Every Building in the UK to be Passivhaus Standard by 2050
Dr Boardman's latest research concludes that we must eradicate the need for heating systems by making super-efficient homes. In her opinion the best way of doing this is to make every building in the UK Passivhaus standard by 2050. There may still be a few wood stoves, some under-floor heating or electric heaters on the intake of your air for your mechanical heat recovery but basically there are no heating systems.
Climate Scientists Horrified by How Little The World Has Done
Keeping climate change, global warming, to an increase of two degrees centigrade is nearly impossible now. This is over the level of the Industrial Revolution. As we’re more likely to be heading for an increase of three and four degrees this risks the bigger problems. Four degrees warmer is perceived to be risking catastrophe: really nasty extreme weather in really unusual places and fast sea level rises.
British Government Doesn't Understand How Challenging The Targets Are
Dr Boardman believes we are a long way from hitting our targets. One of the most challenging is that, for the UK, 15% of energy should come from renewable sources by 2020. With 7 years remaining, the target will be really tough to achieve and there are hefty fines to pay every year that this is missed.
As a World We Can't Afford to Use a Quarter of the Fossil Fuels We Know About
This is nothing to do with price, just for the climate. The implications of changing the climate, as Lord Stern proved, could be hugely expensive and disruptive. Dr Boardman again points to running costs versus capital costs. The cost of energy in future in a small concern when we consider how the climate could impact on our infrastructure, our lifestyles and our choices.
a bit of me . . . a bit of me . . . realises, horribly realises, just how difficult what I’m suggesting is
Faith in Passivhaus Modelling and Algorithm
One of the reasons Dr Boardman likes the Passivhaus standard is because she has more faith in its modelling and algorithms compared to the Standard Assessment Procedure (SAP).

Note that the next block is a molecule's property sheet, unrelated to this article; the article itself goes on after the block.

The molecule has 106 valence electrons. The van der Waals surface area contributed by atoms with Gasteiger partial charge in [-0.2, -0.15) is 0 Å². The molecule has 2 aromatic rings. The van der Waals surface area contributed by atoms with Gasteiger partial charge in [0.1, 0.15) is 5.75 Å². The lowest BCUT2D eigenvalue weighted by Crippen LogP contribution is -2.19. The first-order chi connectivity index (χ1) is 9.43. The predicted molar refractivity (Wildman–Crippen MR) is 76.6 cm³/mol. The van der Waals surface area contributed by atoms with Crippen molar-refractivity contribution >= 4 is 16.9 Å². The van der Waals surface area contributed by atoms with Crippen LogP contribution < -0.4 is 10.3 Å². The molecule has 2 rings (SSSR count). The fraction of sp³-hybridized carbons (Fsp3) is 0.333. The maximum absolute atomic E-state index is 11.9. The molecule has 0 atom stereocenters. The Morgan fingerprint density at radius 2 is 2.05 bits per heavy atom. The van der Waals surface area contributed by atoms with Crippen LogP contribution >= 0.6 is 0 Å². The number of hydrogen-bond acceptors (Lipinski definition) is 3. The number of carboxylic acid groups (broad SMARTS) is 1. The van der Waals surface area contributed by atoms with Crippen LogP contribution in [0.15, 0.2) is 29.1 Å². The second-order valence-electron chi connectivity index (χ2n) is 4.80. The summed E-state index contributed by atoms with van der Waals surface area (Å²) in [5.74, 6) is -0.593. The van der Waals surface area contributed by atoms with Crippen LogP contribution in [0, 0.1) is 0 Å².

Not Impossible That We Could Do it
Dr Boardman reviews the progress the UK has made so far over 30 or 40 years. According to the Standard Assessment Procedure (SAP) the UK has improved the energy-efficiency of its housing stock by one SAP point per annum (the maximum being 100). Currently the average in England is about 54. So to reach a score of 100 by 2050 would mean climbing 46 points in 38 years. Dr Boardman highlights how this is not much faster than one SAP point per annum and thus it's still a possibility.
Aim to Make Your Home an A-rated Building by 2050
Dr Boardman advises all of us to consider how we will get our homes to become A-rated buildings by 2050. This could be achieved incrementally on a room by room basis (a piecemeal approach) or could be done in one go a few years down the line. Plot your trajectory over the next 37 years.
Design Versus Delivered – We Need an ‘as Built' Standard
There is also another issue to consider with new builds, that they do not reach the standard that is in the architect’s drawings. Dr Boardman hopes that we’re moving towards standards based on the property ‘as built'. She points to the Passivhaus standard and how it requires an air leakage test after it's built.
Electricity is Carbon Intensive and Expensive on Peak Electricity
Dr Boardman says that normally energy-efficient homes in the UK refer to reducing gas use (meaning better insulation, a better boiler, etc.). While it is true that 85% of our energy, measured as energy, is gas use and the other 15% is electricity, electricity is both carbon intensive and expensive on peak electricity (when lights and appliances are used most). If you look at expenditure or carbon it’s about the same, something in the region of nearly half of the carbon and nearly half of the expenditure goes on electricity and this is another reason why Dr Boardman likes the Passivhaus approach. It includes all those ancillary uses of energy in one of its measurements. Dr Boardman believes that it could be toughened as it actually allows us to have too many pieces of equipment and semi-efficient light bulbs, CFLs (compact fluorescent lamps) rather than LEDs (light-emitting diodes).
Dr Boardman would like the Passivhaus energy standard, as opposed to heating standard, to be toughened. To achieve a zero carbon house, you’ve got to look at the way you use electricity.
The Public Needs to Become More Politically Active
Dr Boardman concludes that the environment needs to feature more prominently in future elections. These issues have to be considered as the mainstream rather than a minority view.
Read Dr Boardman's Latest Publication
Transition Network's Free Home Energy Assessment
Ben Adam-Smith explains how a volunteer from the Transition Network knocked on his door and offered a home energy-efficiency review. This report was very helpful and highlighted a couple of areas where Ben could immediately take action. Ben was also loaned an energy monitor, which has helped him get a better feel for which gadgets use the most power (no surprises about the kettle!).
Ben Adam-Smith is a Guest on the Construction Industry Podcast
Check out episode 36 of the Construction Industry Podcast, where Ben Adam-Smith chats to Cesar Abeid about self-building and the need to focus on energy-efficient homes.